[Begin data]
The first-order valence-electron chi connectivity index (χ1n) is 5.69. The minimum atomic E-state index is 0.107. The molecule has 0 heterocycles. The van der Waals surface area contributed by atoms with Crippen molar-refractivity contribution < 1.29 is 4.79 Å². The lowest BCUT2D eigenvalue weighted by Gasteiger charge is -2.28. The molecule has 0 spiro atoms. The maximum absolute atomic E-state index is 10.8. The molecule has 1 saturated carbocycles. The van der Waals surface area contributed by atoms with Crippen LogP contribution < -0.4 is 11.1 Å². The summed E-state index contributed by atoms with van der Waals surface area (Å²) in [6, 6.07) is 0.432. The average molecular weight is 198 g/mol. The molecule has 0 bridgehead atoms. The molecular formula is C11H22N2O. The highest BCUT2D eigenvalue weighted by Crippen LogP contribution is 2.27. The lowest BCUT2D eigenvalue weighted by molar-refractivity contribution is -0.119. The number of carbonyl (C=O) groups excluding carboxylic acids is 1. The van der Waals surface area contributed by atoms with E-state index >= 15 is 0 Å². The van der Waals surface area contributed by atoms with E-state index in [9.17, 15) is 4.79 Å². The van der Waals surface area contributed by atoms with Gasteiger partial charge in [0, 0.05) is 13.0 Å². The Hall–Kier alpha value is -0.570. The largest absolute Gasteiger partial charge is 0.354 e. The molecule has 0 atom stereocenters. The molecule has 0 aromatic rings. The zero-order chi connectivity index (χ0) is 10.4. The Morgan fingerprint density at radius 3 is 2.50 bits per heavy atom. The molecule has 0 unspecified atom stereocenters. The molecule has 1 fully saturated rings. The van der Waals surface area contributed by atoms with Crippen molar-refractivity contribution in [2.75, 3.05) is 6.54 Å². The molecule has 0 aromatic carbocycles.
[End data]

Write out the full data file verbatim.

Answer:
The first-order valence-electron chi connectivity index (χ1n) is 5.69. The minimum atomic E-state index is 0.107. The molecule has 0 heterocycles. The van der Waals surface area contributed by atoms with Crippen molar-refractivity contribution < 1.29 is 4.79 Å². The lowest BCUT2D eigenvalue weighted by Gasteiger charge is -2.28. The molecule has 0 spiro atoms. The maximum absolute atomic E-state index is 10.8. The molecule has 1 saturated carbocycles. The van der Waals surface area contributed by atoms with Crippen LogP contribution < -0.4 is 11.1 Å². The summed E-state index contributed by atoms with van der Waals surface area (Å²) in [6, 6.07) is 0.432. The average molecular weight is 198 g/mol. The molecule has 0 bridgehead atoms. The molecular formula is C11H22N2O. The highest BCUT2D eigenvalue weighted by Crippen LogP contribution is 2.27. The lowest BCUT2D eigenvalue weighted by molar-refractivity contribution is -0.119. The number of carbonyl (C=O) groups excluding carboxylic acids is 1. The van der Waals surface area contributed by atoms with E-state index >= 15 is 0 Å². The van der Waals surface area contributed by atoms with E-state index in [9.17, 15) is 4.79 Å². The van der Waals surface area contributed by atoms with Gasteiger partial charge in [0, 0.05) is 13.0 Å². The Hall–Kier alpha value is -0.570. The largest absolute Gasteiger partial charge is 0.354 e. The molecule has 0 atom stereocenters. The molecule has 0 aromatic rings. The zero-order chi connectivity index (χ0) is 10.4. The Morgan fingerprint density at radius 3 is 2.50 bits per heavy atom. The molecule has 0 unspecified atom stereocenters. The molecule has 1 fully saturated rings. The van der Waals surface area contributed by atoms with Crippen molar-refractivity contribution in [2.75, 3.05) is 6.54 Å². The molecule has 0 aromatic carbocycles.